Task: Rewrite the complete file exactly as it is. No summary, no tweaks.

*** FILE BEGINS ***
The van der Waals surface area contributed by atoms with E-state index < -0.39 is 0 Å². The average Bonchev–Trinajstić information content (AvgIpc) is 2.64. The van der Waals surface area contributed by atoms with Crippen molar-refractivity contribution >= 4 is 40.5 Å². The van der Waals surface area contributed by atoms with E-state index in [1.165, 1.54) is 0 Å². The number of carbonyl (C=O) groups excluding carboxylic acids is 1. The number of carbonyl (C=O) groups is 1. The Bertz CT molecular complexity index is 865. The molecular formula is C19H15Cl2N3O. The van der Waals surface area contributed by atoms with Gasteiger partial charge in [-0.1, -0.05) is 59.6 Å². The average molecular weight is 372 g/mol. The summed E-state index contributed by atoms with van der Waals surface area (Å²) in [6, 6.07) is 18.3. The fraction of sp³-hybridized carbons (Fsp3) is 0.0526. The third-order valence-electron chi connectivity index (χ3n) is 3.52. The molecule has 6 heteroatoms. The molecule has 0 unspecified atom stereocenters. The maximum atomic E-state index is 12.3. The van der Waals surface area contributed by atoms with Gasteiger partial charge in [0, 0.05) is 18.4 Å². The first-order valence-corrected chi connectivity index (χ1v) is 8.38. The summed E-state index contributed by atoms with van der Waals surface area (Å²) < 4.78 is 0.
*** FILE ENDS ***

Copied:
The van der Waals surface area contributed by atoms with E-state index < -0.39 is 0 Å². The average Bonchev–Trinajstić information content (AvgIpc) is 2.64. The van der Waals surface area contributed by atoms with Crippen molar-refractivity contribution >= 4 is 40.5 Å². The van der Waals surface area contributed by atoms with E-state index in [1.165, 1.54) is 0 Å². The number of carbonyl (C=O) groups excluding carboxylic acids is 1. The number of carbonyl (C=O) groups is 1. The Bertz CT molecular complexity index is 865. The molecular formula is C19H15Cl2N3O. The van der Waals surface area contributed by atoms with Gasteiger partial charge in [-0.1, -0.05) is 59.6 Å². The average molecular weight is 372 g/mol. The summed E-state index contributed by atoms with van der Waals surface area (Å²) in [6, 6.07) is 18.3. The fraction of sp³-hybridized carbons (Fsp3) is 0.0526. The third-order valence-electron chi connectivity index (χ3n) is 3.52. The molecule has 6 heteroatoms. The molecule has 0 unspecified atom stereocenters. The maximum atomic E-state index is 12.3. The van der Waals surface area contributed by atoms with Gasteiger partial charge in [0, 0.05) is 18.4 Å². The first-order valence-corrected chi connectivity index (χ1v) is 8.38. The summed E-state index contributed by atoms with van der Waals surface area (Å²) < 4.78 is 0.